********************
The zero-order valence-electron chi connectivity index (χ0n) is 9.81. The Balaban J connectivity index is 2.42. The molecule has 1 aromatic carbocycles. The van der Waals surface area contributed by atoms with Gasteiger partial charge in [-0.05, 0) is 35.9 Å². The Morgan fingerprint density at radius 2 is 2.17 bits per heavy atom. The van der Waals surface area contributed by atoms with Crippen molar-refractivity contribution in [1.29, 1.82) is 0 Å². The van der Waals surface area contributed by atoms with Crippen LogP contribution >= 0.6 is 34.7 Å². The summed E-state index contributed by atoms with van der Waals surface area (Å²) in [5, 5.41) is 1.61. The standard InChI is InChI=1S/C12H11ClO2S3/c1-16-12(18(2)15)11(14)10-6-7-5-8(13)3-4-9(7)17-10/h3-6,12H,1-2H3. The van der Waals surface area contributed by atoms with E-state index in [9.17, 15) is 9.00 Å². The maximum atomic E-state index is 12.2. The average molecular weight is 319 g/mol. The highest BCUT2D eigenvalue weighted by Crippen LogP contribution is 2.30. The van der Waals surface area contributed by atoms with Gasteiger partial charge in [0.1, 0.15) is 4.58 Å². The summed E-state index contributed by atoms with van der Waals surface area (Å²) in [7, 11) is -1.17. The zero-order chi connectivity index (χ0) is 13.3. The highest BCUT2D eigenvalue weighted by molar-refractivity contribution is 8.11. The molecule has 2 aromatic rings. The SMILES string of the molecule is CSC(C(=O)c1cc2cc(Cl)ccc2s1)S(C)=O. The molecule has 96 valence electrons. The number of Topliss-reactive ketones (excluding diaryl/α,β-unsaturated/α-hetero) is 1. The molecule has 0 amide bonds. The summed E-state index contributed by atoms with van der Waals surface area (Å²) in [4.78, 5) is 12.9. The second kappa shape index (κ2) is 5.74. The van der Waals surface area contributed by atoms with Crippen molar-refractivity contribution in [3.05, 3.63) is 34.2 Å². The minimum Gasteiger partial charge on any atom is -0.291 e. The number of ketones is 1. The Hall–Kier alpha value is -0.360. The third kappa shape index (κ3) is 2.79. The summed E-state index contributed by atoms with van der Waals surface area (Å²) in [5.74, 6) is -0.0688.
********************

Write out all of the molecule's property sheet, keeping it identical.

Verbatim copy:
The zero-order valence-electron chi connectivity index (χ0n) is 9.81. The Balaban J connectivity index is 2.42. The molecule has 1 aromatic carbocycles. The van der Waals surface area contributed by atoms with Gasteiger partial charge in [-0.05, 0) is 35.9 Å². The Morgan fingerprint density at radius 2 is 2.17 bits per heavy atom. The van der Waals surface area contributed by atoms with Crippen molar-refractivity contribution in [1.29, 1.82) is 0 Å². The van der Waals surface area contributed by atoms with Crippen LogP contribution >= 0.6 is 34.7 Å². The summed E-state index contributed by atoms with van der Waals surface area (Å²) in [5, 5.41) is 1.61. The standard InChI is InChI=1S/C12H11ClO2S3/c1-16-12(18(2)15)11(14)10-6-7-5-8(13)3-4-9(7)17-10/h3-6,12H,1-2H3. The van der Waals surface area contributed by atoms with E-state index in [9.17, 15) is 9.00 Å². The maximum atomic E-state index is 12.2. The average molecular weight is 319 g/mol. The highest BCUT2D eigenvalue weighted by Crippen LogP contribution is 2.30. The van der Waals surface area contributed by atoms with Gasteiger partial charge in [0.1, 0.15) is 4.58 Å². The summed E-state index contributed by atoms with van der Waals surface area (Å²) in [7, 11) is -1.17. The zero-order chi connectivity index (χ0) is 13.3. The highest BCUT2D eigenvalue weighted by molar-refractivity contribution is 8.11. The molecule has 2 aromatic rings. The SMILES string of the molecule is CSC(C(=O)c1cc2cc(Cl)ccc2s1)S(C)=O. The molecule has 96 valence electrons. The number of Topliss-reactive ketones (excluding diaryl/α,β-unsaturated/α-hetero) is 1. The molecule has 0 amide bonds. The summed E-state index contributed by atoms with van der Waals surface area (Å²) in [4.78, 5) is 12.9. The second kappa shape index (κ2) is 5.74. The van der Waals surface area contributed by atoms with Crippen molar-refractivity contribution in [3.05, 3.63) is 34.2 Å². The minimum Gasteiger partial charge on any atom is -0.291 e. The number of ketones is 1. The Hall–Kier alpha value is -0.360. The third kappa shape index (κ3) is 2.79. The summed E-state index contributed by atoms with van der Waals surface area (Å²) in [5.74, 6) is -0.0688.